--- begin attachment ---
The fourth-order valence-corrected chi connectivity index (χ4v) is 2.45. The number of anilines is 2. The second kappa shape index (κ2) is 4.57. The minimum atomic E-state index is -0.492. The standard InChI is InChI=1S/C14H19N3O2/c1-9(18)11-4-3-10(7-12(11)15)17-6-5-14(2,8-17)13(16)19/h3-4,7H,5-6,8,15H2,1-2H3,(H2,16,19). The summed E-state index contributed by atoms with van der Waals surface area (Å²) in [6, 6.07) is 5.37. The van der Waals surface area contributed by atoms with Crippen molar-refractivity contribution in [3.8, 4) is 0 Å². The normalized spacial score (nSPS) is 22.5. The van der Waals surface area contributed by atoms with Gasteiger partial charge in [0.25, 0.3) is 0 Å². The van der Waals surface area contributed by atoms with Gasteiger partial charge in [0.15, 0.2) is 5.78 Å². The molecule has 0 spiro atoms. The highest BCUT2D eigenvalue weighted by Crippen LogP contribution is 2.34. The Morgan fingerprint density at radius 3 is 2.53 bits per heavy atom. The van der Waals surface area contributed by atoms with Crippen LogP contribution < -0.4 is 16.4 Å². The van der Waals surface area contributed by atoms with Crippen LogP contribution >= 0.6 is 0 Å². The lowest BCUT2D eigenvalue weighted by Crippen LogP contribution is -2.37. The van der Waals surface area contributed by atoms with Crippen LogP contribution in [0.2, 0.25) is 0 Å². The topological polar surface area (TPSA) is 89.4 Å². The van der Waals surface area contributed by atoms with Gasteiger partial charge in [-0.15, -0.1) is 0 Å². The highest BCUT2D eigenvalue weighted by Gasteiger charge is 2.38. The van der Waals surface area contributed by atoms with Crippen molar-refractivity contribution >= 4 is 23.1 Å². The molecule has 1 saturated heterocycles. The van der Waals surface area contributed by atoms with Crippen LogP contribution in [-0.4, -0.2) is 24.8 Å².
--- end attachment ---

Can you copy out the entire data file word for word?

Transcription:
The fourth-order valence-corrected chi connectivity index (χ4v) is 2.45. The number of anilines is 2. The second kappa shape index (κ2) is 4.57. The minimum atomic E-state index is -0.492. The standard InChI is InChI=1S/C14H19N3O2/c1-9(18)11-4-3-10(7-12(11)15)17-6-5-14(2,8-17)13(16)19/h3-4,7H,5-6,8,15H2,1-2H3,(H2,16,19). The summed E-state index contributed by atoms with van der Waals surface area (Å²) in [6, 6.07) is 5.37. The van der Waals surface area contributed by atoms with Crippen molar-refractivity contribution in [3.8, 4) is 0 Å². The normalized spacial score (nSPS) is 22.5. The van der Waals surface area contributed by atoms with Gasteiger partial charge in [0.25, 0.3) is 0 Å². The van der Waals surface area contributed by atoms with Gasteiger partial charge in [0.15, 0.2) is 5.78 Å². The molecule has 0 spiro atoms. The highest BCUT2D eigenvalue weighted by Crippen LogP contribution is 2.34. The Morgan fingerprint density at radius 3 is 2.53 bits per heavy atom. The van der Waals surface area contributed by atoms with Crippen LogP contribution < -0.4 is 16.4 Å². The van der Waals surface area contributed by atoms with Crippen LogP contribution >= 0.6 is 0 Å². The lowest BCUT2D eigenvalue weighted by Crippen LogP contribution is -2.37. The van der Waals surface area contributed by atoms with Crippen LogP contribution in [0.2, 0.25) is 0 Å². The topological polar surface area (TPSA) is 89.4 Å². The van der Waals surface area contributed by atoms with Gasteiger partial charge in [-0.15, -0.1) is 0 Å². The highest BCUT2D eigenvalue weighted by Gasteiger charge is 2.38. The van der Waals surface area contributed by atoms with Crippen molar-refractivity contribution >= 4 is 23.1 Å². The molecule has 1 saturated heterocycles. The van der Waals surface area contributed by atoms with Crippen LogP contribution in [-0.4, -0.2) is 24.8 Å².